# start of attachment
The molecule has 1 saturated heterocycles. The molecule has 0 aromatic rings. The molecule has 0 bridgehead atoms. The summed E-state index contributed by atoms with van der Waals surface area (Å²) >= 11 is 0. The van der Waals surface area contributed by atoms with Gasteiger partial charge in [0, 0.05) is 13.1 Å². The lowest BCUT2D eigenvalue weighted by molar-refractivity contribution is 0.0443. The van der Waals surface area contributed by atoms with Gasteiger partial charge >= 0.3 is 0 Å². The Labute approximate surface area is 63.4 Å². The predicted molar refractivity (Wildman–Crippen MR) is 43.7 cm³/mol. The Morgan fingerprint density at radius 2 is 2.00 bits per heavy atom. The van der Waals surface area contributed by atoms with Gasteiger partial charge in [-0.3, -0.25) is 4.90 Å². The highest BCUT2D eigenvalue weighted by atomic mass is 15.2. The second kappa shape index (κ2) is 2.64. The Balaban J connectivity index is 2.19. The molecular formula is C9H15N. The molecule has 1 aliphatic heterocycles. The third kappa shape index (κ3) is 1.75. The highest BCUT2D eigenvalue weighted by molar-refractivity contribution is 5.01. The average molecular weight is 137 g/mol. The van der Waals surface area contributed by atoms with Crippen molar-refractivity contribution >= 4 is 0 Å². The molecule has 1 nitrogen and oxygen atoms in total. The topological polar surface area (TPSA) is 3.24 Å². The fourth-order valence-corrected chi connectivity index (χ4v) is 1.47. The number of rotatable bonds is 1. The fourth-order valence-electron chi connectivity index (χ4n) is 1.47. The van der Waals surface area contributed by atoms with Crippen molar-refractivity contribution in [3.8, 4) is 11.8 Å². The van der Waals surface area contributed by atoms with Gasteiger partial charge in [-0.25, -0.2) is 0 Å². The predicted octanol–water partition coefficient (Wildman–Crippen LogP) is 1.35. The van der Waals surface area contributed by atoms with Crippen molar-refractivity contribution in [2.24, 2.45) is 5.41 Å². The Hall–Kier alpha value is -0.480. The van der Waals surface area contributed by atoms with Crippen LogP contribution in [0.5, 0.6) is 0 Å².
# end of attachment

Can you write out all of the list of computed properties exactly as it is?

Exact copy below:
The molecule has 1 saturated heterocycles. The molecule has 0 aromatic rings. The molecule has 0 bridgehead atoms. The summed E-state index contributed by atoms with van der Waals surface area (Å²) >= 11 is 0. The van der Waals surface area contributed by atoms with Gasteiger partial charge in [0, 0.05) is 13.1 Å². The lowest BCUT2D eigenvalue weighted by molar-refractivity contribution is 0.0443. The van der Waals surface area contributed by atoms with Gasteiger partial charge >= 0.3 is 0 Å². The Labute approximate surface area is 63.4 Å². The predicted molar refractivity (Wildman–Crippen MR) is 43.7 cm³/mol. The Morgan fingerprint density at radius 2 is 2.00 bits per heavy atom. The van der Waals surface area contributed by atoms with Gasteiger partial charge in [-0.3, -0.25) is 4.90 Å². The highest BCUT2D eigenvalue weighted by atomic mass is 15.2. The second kappa shape index (κ2) is 2.64. The Balaban J connectivity index is 2.19. The molecular formula is C9H15N. The molecule has 1 aliphatic heterocycles. The third kappa shape index (κ3) is 1.75. The highest BCUT2D eigenvalue weighted by molar-refractivity contribution is 5.01. The average molecular weight is 137 g/mol. The van der Waals surface area contributed by atoms with Crippen molar-refractivity contribution >= 4 is 0 Å². The molecule has 1 nitrogen and oxygen atoms in total. The topological polar surface area (TPSA) is 3.24 Å². The fourth-order valence-corrected chi connectivity index (χ4v) is 1.47. The number of rotatable bonds is 1. The fourth-order valence-electron chi connectivity index (χ4n) is 1.47. The van der Waals surface area contributed by atoms with Crippen molar-refractivity contribution in [3.8, 4) is 11.8 Å². The van der Waals surface area contributed by atoms with Gasteiger partial charge in [-0.25, -0.2) is 0 Å². The predicted octanol–water partition coefficient (Wildman–Crippen LogP) is 1.35. The van der Waals surface area contributed by atoms with Crippen molar-refractivity contribution in [2.24, 2.45) is 5.41 Å². The Hall–Kier alpha value is -0.480. The van der Waals surface area contributed by atoms with Crippen LogP contribution in [0.5, 0.6) is 0 Å².